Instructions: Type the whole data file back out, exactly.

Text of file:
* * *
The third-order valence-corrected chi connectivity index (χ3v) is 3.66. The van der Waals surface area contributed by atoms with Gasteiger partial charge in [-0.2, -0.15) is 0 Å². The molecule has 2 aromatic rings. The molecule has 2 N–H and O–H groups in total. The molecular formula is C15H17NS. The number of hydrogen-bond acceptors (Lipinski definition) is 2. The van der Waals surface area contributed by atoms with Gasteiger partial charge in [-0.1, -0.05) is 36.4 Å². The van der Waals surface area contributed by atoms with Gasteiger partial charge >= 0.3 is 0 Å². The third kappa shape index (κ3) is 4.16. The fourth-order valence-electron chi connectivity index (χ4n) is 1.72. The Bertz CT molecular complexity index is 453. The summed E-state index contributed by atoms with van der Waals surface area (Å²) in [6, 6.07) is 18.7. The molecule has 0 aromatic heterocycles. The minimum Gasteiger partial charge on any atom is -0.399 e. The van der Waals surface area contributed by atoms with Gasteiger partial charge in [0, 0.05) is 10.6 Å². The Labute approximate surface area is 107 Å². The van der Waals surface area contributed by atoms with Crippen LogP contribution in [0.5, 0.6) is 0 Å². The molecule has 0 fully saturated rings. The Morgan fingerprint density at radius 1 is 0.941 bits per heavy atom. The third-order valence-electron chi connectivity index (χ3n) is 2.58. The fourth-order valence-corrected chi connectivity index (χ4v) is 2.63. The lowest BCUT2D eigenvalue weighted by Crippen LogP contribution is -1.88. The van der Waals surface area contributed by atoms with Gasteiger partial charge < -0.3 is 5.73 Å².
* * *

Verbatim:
The third-order valence-corrected chi connectivity index (χ3v) is 3.66. The van der Waals surface area contributed by atoms with Gasteiger partial charge in [-0.2, -0.15) is 0 Å². The molecule has 2 aromatic rings. The molecule has 2 N–H and O–H groups in total. The molecular formula is C15H17NS. The number of hydrogen-bond acceptors (Lipinski definition) is 2. The van der Waals surface area contributed by atoms with Gasteiger partial charge in [-0.1, -0.05) is 36.4 Å². The van der Waals surface area contributed by atoms with Gasteiger partial charge >= 0.3 is 0 Å². The third kappa shape index (κ3) is 4.16. The fourth-order valence-electron chi connectivity index (χ4n) is 1.72. The Bertz CT molecular complexity index is 453. The summed E-state index contributed by atoms with van der Waals surface area (Å²) in [6, 6.07) is 18.7. The molecule has 0 aromatic heterocycles. The minimum Gasteiger partial charge on any atom is -0.399 e. The van der Waals surface area contributed by atoms with Gasteiger partial charge in [0, 0.05) is 10.6 Å². The Labute approximate surface area is 107 Å². The van der Waals surface area contributed by atoms with Crippen LogP contribution in [0.5, 0.6) is 0 Å². The molecule has 0 fully saturated rings. The Morgan fingerprint density at radius 1 is 0.941 bits per heavy atom. The third-order valence-electron chi connectivity index (χ3n) is 2.58. The fourth-order valence-corrected chi connectivity index (χ4v) is 2.63. The lowest BCUT2D eigenvalue weighted by Crippen LogP contribution is -1.88. The van der Waals surface area contributed by atoms with Gasteiger partial charge < -0.3 is 5.73 Å².